The adjacent table lists the principal physical characteristics of the two cameras alongside a wider set of alternatives. In case you want to display and compare another camera duo, you can use the CAM-parator app to select your camera combination among a large number of options.

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Body Specifications
    Camera
Model
Camera
Width
Camera
Height
Camera
Depth
Camera
Weight
Battery
Life
Weather
Sealing
Camera
Launch
Launch
Price (USD)
Street
Price
1.
 
Nikon D200 147 mm 113 mm 74 mm 920 g 400 Y Nov 2005 1,699ebay.com
2.
 
Olympus E-M10 119 mm 82 mm 46 mm 396 g 320 n Jan 2014 699ebay.com
3.
 
Canon 30D 144 mm 106 mm 74 mm 785 g 750 n Feb 2006 1,399ebay.com
4.
 
Canon 20D 144 mm 106 mm 72 mm 770 g 700 n Aug 2004 1,499ebay.com
5.
 
Nikon D500 147 mm 115 mm 81 mm 860 g 1240 Y Jan 2016 1,999 amazon.com
6.
 
Nikon D7000 132 mm 105 mm 77 mm 780 g 1050 Y Sep 2010 1,499ebay.com
7.
 
Nikon D300S 147 mm 115 mm 81 mm 938 g 950 Y Jul 2009 1,799ebay.com
8.
 
Nikon D300 147 mm 114 mm 74 mm 925 g 1000 Y Aug 2007 1,799ebay.com
9.
 
Nikon D2Xs 158 mm 150 mm 86 mm 1252 g 3800 Y Jun 2006 4,699ebay.com
10.
 
Nikon D80 132 mm 103 mm 77 mm 668 g 600 n Aug 2006 999ebay.com
11.
 
Nikon D2X 158 mm 150 mm 86 mm 1252 g 3800 Y Sep 2004 4,999ebay.com
12.
 
Nikon D100 144 mm 116 mm 81 mm 780 g 370 n Feb 2002 1,999ebay.com
13.
 
Olympus E-M10 II 120 mm 83 mm 47 mm 390 g 320 n Aug 2015 649ebay.com
14.
 
Olympus E-PL7 115 mm 67 mm 38 mm 357 g 350 n Aug 2014 599ebay.com
15.
 
Olympus E-P5 122 mm 69 mm 37 mm 420 g 330 n May 2013 999ebay.com
16.
 
Panasonic G6 122 mm 85 mm 71 mm 390 g 340 n Apr 2013 599ebay.com
17.
 
Panasonic GX7 123 mm 71 mm 55 mm 402 g 350 n Aug 2013 999ebay.com
Note: Measurements and pricing do not include easily detachable parts, such as add-on or interchangeable lenses or optional viewfinders.

Any camera decision will naturally be influenced heavily by the price. The retail prices at the time of the camera’s release place the model in the market relative to other models in the producer’s line-up and the competition. The E-M10 was launched at a markedly lower price (by 59 percent) than the D200, which puts it into a different market segment. Usually, retail prices stay at first close to the launch price, but after several months, discounts become available. Later in the product cycle and, in particular, when the replacement model is about to appear, further discounting and stock clearance sales often push the camera price considerably down.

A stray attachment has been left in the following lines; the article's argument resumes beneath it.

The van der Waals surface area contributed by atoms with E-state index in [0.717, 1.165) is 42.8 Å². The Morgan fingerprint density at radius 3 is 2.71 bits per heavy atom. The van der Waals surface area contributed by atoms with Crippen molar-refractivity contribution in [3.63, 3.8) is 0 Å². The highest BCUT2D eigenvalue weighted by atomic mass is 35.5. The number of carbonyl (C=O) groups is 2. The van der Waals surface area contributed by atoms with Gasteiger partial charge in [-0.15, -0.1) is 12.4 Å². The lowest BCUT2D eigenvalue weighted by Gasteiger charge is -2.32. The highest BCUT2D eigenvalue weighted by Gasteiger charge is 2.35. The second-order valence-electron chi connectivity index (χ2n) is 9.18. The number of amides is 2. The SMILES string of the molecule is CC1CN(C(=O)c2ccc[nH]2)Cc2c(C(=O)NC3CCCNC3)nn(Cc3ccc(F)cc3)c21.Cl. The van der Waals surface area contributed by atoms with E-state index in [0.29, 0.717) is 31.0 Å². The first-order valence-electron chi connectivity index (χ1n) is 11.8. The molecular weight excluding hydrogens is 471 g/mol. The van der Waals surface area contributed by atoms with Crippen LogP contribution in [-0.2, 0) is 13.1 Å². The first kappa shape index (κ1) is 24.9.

Sensor comparison

The imaging sensor is at the core of digital cameras and its size is one of the main determining factors of image quality. A large sensor will generally have larger individual pixels that offer better low-light sensitivity, provide wider dynamic range, and have richer color-depth than smaller pixels in a sensor of the same technological generation. Moreover, a large sensor camera will give the photographer more control over depth-of-field in the image and, thus, the ability to better isolate a subject from the background. On the downside, larger sensors tend to be more expensive and lead to bigger and heavier cameras and lenses.